US Life-Annuity Insurers Need to Focus on Six Areas in 2016, says Ernst & Young Report
December 11, 2015
It has become a cliché at this point to cite the words in an old Bob Dylan song that “the times they are a changin!” However, regardless of the vertical market occupied as a result of the acceleration of a host of factors we all know—globalization, the cloud, mobility, business process automation, commoditization etc.—not only are they changing, but they are doing so rapidly.
In fact, one area where change is proving to be potentially disruptive is in the business of US-based Life-Annuity insurance. How so is outlined in the recent report by Ernst & Young (EY) 2016 EY US life-annuity insurance outlook. It looks at how while US life-annuity insurers enter 2016 in “relatively good financial condition,” rapid advances in technology, rising customer expectations and increasing competition will require insurers to reinvent their strategies, services and processes.
“Global economic conditions, regulatory and monetary policies, and the political landscape will are still concerns for the industry, which means taking decisive action is important for life-annuity insurers to stay ahead of the curve,” said Doug French, Principal, Financial Services and Insurance and Actuarial Services at Ernst & Young LLP. “After years of bolstering their balance sheets, life-annuity firms are in a strong position to invest in the innovations and technologies needed to fuel growth.”
Whether the firms view the findings as a call to action will be interesting to follow.
In terms of what the EY report is recommend for US life-annuity insurers to focus on in 2016 to remain industry leaders, they provide the following suggestions:
- Increase the pace of business transformation and innovation. The convergence of technological, regulatory and customer trends can disrupt the industry. Insurers need to rethink their business approach to cope. Insurers should create a company-wide culture of innovation, drive innovation through cross-functional teams and share information openly across departments.
- Reinvent products and services for the new digital customer. Failure to respond to customer demands for greater digital access, better information and quicker service will make it difficult for insurers to acquire and retain customers. Priorities for insurers in 2016 include offering anytime, anywhere, any-device access for customers; providing clearer product information and pricing transparency; delivering more flexible solutions; building ongoing customer engagement; and moving from focusing on products to serving as a trusted advisor.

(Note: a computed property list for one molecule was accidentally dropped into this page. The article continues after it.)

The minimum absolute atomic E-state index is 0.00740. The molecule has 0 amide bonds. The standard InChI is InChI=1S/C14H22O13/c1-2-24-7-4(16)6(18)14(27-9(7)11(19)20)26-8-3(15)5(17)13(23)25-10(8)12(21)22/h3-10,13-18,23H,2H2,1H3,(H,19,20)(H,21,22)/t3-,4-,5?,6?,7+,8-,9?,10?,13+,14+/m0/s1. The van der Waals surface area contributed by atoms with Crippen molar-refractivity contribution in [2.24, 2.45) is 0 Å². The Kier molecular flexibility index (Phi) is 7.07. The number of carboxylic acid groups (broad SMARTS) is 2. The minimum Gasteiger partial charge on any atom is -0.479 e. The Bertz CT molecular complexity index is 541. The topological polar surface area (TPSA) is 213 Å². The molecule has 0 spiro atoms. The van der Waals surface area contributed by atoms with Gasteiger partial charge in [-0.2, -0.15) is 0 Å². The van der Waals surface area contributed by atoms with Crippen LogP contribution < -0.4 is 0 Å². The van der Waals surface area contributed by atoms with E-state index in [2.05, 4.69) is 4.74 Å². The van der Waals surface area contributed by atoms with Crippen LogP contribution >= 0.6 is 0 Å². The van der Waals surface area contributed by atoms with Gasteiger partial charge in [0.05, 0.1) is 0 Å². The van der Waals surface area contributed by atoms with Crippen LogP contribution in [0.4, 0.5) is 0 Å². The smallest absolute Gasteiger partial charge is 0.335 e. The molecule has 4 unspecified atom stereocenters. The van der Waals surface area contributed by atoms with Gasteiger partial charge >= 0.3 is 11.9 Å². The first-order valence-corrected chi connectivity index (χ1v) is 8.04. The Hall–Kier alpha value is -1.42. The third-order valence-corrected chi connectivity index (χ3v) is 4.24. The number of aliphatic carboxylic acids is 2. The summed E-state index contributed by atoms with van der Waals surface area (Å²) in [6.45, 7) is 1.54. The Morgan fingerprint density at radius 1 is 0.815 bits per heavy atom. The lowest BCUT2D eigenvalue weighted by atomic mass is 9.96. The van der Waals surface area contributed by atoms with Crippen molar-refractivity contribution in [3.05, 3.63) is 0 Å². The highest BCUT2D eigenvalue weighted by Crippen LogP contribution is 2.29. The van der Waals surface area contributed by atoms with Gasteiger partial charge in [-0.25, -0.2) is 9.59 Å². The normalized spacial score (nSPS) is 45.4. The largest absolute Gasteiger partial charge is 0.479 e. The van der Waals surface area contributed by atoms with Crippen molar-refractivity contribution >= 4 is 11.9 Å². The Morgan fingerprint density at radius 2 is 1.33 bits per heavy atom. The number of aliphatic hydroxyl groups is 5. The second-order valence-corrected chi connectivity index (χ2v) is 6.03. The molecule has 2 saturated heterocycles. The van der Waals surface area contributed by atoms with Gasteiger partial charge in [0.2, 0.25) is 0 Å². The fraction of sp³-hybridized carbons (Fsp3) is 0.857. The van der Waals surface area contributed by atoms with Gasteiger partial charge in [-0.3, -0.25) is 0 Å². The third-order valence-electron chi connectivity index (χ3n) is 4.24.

- Adjust distribution strategies for technological and regulatory shifts. Life and annuity insurers may find themselves losing market share if they fail to adapt to an omni-channel world. Insurers should adapt services for new distribution models and explore the use of robo-advisors. Insurers also will need to prepare for new fiduciary standards, as the US Department of Labor’s proposed fiduciary rule could upend existing distribution models in 2016.
- Reengineer processes to drive efficiency and market growth. Insurers should determine whether their systems are ready for rapid market change, as the current assembly-line approach to policy quoting, issuance and administration can slow application turnaround and detract from the customer and distributor experience. Companies also should ensure their systems meet new regulatory standards, invest in next-generation processes and analytics, revamp IT systems built for simpler times, and consider partnerships that will facilitate technology transformation.
- Hire the right talent to lead innovation. Insurers will want to attract young, diverse workers to match emerging customer demographics and help drive innovation. Priorities for 2016 should include competing for the talent required to build the next-generation insurance company, offer greater flexibility in work locations, find creative ways to motivate and reward employees, and make diversity a strategic imperative.
- Place cybersecurity high on the corporate agenda. Leveraging social media, the cloud and other digital technologies will expose life and annuity insurers to greater cyber risks in 2016. To protect their businesses and clients, insurers will need to take strong measures to keep their technical platforms secure. Companies will need to take a broad view of potential risks, such as cyber-attacks and reputational risks through social media. Insurers also will want to establish processes to monitor changing data regulations around the world, as their data could reside in multiple jurisdictions and be subject to a variety of laws.
While these are not in rank order, and it is hard to say which is most important, the overall theme of investing in technology, protecting data and hiring the right people, are ones that are great advice not just to insurers of all types but almost any enterprise of any size around the world.
For those interested, the complete 2016 EY US life-annuity insurance outlook is available for download at www.ey.com/insurance.
Edited by Kyle Piscioniere